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Brendan O’ Neill: Sex addiction? Gross self-indulgence and sordid greed more like it

WITH the new Steve McQueen movie Shame now showing, everyone is banging on about the problem of "sex addiction". Shame tells the story of a high-flying bloke brought low by his insatiable lust for casual sex. And according to the media, there are many such men out there, men who have a weird, possibly chemical instinct to bed every woman they clap eyes on.

Yesterday the BBC introduced us to Jeff Leach, a comedian (no, I've never heard of him either) who tells us that his "attitude to sex is just not normal". He "watches porn regularly" and has slept with 300 women. Naturally he has started seeing a psychotherapist to sort himself out. One newspaper today features a comment piece by a "recovering sex addict" who is on a mission to raise awareness about "the sheer scale of sex addiction", which is apparently so bad that it's leading to "crime and societal breakdown" and heaping an "untold burden on to the NHS, police and social service budgets".

Really? An army of sex addicts is bringing us to the brink of social collapse? I hate to be the one to break it to these self-pitiers and doom-mongers who would have us believe that their saucy conquests are driven by some uncontrollable compulsion, but there is no such thing as sex addiction. It's a myth. It's a fancy, psychobabbling term for what we used to call "promiscuity".

These days, though, no one is willing to take responsibility for their personal behaviour and to face up to the fact that they are acting in an immature, reckless or, in the eyes of the old-fashioned, blue-rinse brigade, sinful fashion. And so they doll up their immaturity as an "addiction", and plead for public pity as they tell us they have a psychological or therapeutic impairment that requires the urgent intervention of an expert.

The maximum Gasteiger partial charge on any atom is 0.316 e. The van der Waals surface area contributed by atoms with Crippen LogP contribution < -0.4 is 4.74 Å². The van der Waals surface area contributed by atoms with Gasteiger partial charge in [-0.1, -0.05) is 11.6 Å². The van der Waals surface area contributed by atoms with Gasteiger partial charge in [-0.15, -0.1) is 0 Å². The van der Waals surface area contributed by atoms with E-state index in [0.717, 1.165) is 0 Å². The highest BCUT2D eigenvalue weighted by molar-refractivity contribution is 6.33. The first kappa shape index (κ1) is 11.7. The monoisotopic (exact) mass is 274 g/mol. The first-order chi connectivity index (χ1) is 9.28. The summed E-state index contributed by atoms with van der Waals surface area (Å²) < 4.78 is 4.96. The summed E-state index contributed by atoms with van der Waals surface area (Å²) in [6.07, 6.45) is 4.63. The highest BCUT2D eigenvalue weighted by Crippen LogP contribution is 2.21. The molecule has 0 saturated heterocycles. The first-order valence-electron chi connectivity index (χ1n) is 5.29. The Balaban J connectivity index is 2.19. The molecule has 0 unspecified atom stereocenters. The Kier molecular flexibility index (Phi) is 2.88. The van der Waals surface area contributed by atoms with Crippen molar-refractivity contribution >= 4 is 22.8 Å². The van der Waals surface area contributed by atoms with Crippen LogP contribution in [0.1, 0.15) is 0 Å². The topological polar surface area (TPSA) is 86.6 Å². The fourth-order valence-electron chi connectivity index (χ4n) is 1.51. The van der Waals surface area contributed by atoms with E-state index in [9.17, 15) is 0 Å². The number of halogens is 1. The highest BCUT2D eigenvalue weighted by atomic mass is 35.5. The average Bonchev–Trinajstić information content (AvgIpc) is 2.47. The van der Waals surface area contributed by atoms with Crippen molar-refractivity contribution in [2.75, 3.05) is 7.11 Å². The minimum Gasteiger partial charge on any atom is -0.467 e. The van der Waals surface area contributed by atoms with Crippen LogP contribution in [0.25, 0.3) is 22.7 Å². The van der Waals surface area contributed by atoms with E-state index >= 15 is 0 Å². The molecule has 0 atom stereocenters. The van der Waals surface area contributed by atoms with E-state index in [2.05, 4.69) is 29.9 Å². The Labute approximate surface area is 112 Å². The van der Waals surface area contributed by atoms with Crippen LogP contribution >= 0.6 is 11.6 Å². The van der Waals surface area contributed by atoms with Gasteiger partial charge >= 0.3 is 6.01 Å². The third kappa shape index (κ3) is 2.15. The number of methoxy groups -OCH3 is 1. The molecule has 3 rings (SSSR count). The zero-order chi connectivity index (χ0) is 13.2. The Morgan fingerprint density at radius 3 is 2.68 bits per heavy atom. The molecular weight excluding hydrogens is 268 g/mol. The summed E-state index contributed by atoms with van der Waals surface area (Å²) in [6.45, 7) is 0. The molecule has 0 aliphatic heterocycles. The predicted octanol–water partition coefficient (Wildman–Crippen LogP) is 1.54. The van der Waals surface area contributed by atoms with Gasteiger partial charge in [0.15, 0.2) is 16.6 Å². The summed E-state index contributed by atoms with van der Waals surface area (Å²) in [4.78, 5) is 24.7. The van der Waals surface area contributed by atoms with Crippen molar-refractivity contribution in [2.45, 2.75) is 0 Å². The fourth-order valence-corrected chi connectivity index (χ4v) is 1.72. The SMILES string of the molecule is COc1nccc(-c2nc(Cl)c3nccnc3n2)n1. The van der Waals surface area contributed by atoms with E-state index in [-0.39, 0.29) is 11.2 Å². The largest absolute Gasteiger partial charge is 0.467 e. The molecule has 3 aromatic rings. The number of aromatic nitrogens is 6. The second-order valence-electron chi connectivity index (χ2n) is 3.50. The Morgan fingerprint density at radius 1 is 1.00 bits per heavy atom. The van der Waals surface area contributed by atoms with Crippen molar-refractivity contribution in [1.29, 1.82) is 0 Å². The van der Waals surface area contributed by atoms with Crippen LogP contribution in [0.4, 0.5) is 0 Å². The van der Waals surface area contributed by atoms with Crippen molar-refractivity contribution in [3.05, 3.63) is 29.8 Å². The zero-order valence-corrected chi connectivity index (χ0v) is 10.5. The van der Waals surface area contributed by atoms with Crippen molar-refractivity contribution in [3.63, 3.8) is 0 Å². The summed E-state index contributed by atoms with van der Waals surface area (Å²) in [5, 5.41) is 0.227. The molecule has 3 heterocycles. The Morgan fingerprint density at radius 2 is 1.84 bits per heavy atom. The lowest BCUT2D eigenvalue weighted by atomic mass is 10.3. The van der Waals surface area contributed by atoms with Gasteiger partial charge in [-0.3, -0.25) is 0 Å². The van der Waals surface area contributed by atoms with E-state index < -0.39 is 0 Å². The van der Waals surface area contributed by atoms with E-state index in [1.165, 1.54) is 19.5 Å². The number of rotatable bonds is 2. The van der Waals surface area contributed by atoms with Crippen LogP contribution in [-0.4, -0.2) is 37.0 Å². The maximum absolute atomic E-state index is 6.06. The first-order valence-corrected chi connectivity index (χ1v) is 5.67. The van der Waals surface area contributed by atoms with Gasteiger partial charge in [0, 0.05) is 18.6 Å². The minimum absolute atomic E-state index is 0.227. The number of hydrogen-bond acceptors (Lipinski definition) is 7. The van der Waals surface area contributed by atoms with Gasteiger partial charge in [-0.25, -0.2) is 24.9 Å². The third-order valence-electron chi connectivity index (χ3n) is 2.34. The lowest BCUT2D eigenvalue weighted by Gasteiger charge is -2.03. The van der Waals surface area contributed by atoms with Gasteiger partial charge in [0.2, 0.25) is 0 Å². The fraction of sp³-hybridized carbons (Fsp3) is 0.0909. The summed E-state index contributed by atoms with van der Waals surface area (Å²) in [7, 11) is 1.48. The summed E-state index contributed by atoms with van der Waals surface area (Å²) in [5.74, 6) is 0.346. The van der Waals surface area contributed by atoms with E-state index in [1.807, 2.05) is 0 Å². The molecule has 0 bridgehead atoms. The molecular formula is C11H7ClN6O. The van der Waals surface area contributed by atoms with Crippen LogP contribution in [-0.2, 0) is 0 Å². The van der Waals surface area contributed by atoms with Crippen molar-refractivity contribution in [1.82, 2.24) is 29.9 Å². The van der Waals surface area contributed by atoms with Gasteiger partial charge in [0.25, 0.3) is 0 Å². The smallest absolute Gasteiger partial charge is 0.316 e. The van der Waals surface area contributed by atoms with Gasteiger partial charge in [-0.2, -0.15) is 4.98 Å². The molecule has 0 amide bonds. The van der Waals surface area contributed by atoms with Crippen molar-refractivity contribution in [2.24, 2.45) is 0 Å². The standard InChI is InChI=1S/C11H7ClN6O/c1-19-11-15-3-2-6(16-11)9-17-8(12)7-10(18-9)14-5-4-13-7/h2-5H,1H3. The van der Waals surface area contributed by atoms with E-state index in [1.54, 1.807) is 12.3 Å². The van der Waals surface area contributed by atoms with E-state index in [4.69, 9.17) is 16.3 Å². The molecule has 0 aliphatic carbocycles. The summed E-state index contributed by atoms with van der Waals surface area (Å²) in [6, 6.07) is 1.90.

Ours is an era in which all the old sins have been well and truly psychologised, turned from failings of moral character into brain disorders that apparently only wise men in white coats can fix. So we no longer talk about gluttony but rather "food addiction" and even "chocolate addiction" (there is actually a group called Chocolate Rehab, which offers an Alcoholics Anonymous-style 12-step guide to overcoming addiction to chocolate).

Greed has transmogrified into “shopping addiction” or “affluenza”, a mental disorder diagnosed by academics who believe we are all driving ourselves mad with material lust. And most notably, promiscuity, or just an inability to stay faithful, has been rechristened “sex addiction”. Hollywood stars who cheat on their wives now tend to check in to a rehab clinic for some sex-addiction therapy.

So if you get fat, turn greedy or have sex with people you probably shouldn’t be having sex with, it isn’t because you’re a loser who has failed to grow up and get a grip. It’s because you are being driven by impulses beyond your control, like a Pavlovian puppy of wickedness.

Of course, it wasn’t great when many aspects of human behaviour, from wolfing down chocolate to getting one’s leg over, were branded as “sinful” by the old priestly class. But it’s far worse now that they have been rebranded “addictions” by the new therapeutic class. At least the old pious lobby believed individuals were capable of taking responsibility for their failings and using free will and self-respect to correct them (if they wanted to).

In contrast, today’s peddlers of psychobabble view us all as instinct-driven basket cases incapable of exercising self-control, far less self-determination, and desperately needing the helping hand of a quack with a PhD. Look, if you want to have sex with 300 women, go for it; if you don’t, then don’t. But please don’t bleat about how you (and the rest of us) are slaves to our screwed-up nerve endings.